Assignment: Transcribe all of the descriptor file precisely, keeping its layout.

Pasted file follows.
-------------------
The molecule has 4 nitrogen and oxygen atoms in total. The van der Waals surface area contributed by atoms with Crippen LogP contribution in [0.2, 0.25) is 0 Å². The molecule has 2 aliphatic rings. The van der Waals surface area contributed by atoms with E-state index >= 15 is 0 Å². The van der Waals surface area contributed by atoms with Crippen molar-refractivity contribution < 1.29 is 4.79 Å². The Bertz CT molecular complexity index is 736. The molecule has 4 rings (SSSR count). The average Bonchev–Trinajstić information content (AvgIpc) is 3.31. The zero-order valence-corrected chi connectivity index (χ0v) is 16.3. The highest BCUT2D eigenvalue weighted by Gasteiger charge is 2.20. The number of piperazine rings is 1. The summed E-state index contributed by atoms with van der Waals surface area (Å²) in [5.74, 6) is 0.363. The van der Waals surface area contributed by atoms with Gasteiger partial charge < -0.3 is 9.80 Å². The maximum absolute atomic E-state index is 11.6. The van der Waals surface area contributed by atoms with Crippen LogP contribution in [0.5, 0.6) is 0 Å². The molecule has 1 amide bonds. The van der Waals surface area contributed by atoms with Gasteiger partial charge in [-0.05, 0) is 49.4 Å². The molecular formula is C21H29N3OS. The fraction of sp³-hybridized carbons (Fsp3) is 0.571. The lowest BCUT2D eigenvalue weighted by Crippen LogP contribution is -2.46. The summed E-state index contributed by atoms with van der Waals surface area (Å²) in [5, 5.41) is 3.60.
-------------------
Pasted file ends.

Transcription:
The molecule has 4 nitrogen and oxygen atoms in total. The van der Waals surface area contributed by atoms with Crippen LogP contribution in [0.2, 0.25) is 0 Å². The molecule has 2 aliphatic rings. The van der Waals surface area contributed by atoms with E-state index >= 15 is 0 Å². The van der Waals surface area contributed by atoms with Crippen molar-refractivity contribution < 1.29 is 4.79 Å². The Bertz CT molecular complexity index is 736. The molecule has 4 rings (SSSR count). The average Bonchev–Trinajstić information content (AvgIpc) is 3.31. The zero-order valence-corrected chi connectivity index (χ0v) is 16.3. The highest BCUT2D eigenvalue weighted by Gasteiger charge is 2.20. The number of piperazine rings is 1. The summed E-state index contributed by atoms with van der Waals surface area (Å²) in [5.74, 6) is 0.363. The van der Waals surface area contributed by atoms with Gasteiger partial charge < -0.3 is 9.80 Å². The maximum absolute atomic E-state index is 11.6. The van der Waals surface area contributed by atoms with Crippen LogP contribution in [0.5, 0.6) is 0 Å². The molecule has 1 amide bonds. The van der Waals surface area contributed by atoms with Gasteiger partial charge in [-0.05, 0) is 49.4 Å². The molecular formula is C21H29N3OS. The fraction of sp³-hybridized carbons (Fsp3) is 0.571. The lowest BCUT2D eigenvalue weighted by Crippen LogP contribution is -2.46. The summed E-state index contributed by atoms with van der Waals surface area (Å²) in [5, 5.41) is 3.60.